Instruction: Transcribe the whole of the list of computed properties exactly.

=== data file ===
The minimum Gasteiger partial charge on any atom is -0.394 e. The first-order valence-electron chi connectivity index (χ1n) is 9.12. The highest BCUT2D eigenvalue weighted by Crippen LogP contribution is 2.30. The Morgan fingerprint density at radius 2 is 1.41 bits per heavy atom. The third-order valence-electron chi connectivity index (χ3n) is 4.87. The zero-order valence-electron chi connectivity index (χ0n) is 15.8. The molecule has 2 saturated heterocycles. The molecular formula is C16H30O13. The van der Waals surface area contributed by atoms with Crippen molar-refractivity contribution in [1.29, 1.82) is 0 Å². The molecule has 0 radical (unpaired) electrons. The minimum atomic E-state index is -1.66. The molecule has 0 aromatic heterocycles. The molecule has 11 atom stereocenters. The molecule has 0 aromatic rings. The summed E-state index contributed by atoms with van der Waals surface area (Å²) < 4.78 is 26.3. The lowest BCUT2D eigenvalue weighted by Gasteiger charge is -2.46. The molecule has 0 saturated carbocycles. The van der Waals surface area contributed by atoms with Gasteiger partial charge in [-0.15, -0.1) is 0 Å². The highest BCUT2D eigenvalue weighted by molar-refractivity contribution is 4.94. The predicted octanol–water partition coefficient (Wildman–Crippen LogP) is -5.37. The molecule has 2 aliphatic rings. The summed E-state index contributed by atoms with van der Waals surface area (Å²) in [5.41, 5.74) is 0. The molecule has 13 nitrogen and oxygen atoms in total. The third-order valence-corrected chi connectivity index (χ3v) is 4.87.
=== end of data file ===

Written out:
The minimum Gasteiger partial charge on any atom is -0.394 e. The first-order valence-electron chi connectivity index (χ1n) is 9.12. The highest BCUT2D eigenvalue weighted by Crippen LogP contribution is 2.30. The Morgan fingerprint density at radius 2 is 1.41 bits per heavy atom. The third-order valence-electron chi connectivity index (χ3n) is 4.87. The zero-order valence-electron chi connectivity index (χ0n) is 15.8. The molecule has 2 saturated heterocycles. The molecular formula is C16H30O13. The van der Waals surface area contributed by atoms with Crippen molar-refractivity contribution in [1.29, 1.82) is 0 Å². The molecule has 0 radical (unpaired) electrons. The minimum atomic E-state index is -1.66. The molecule has 0 aromatic heterocycles. The molecule has 11 atom stereocenters. The molecule has 0 aromatic rings. The summed E-state index contributed by atoms with van der Waals surface area (Å²) < 4.78 is 26.3. The lowest BCUT2D eigenvalue weighted by Gasteiger charge is -2.46. The molecule has 0 saturated carbocycles. The van der Waals surface area contributed by atoms with Gasteiger partial charge in [-0.15, -0.1) is 0 Å². The highest BCUT2D eigenvalue weighted by molar-refractivity contribution is 4.94. The predicted octanol–water partition coefficient (Wildman–Crippen LogP) is -5.37. The molecule has 2 aliphatic rings. The summed E-state index contributed by atoms with van der Waals surface area (Å²) in [5.41, 5.74) is 0. The molecule has 13 nitrogen and oxygen atoms in total. The third-order valence-corrected chi connectivity index (χ3v) is 4.87.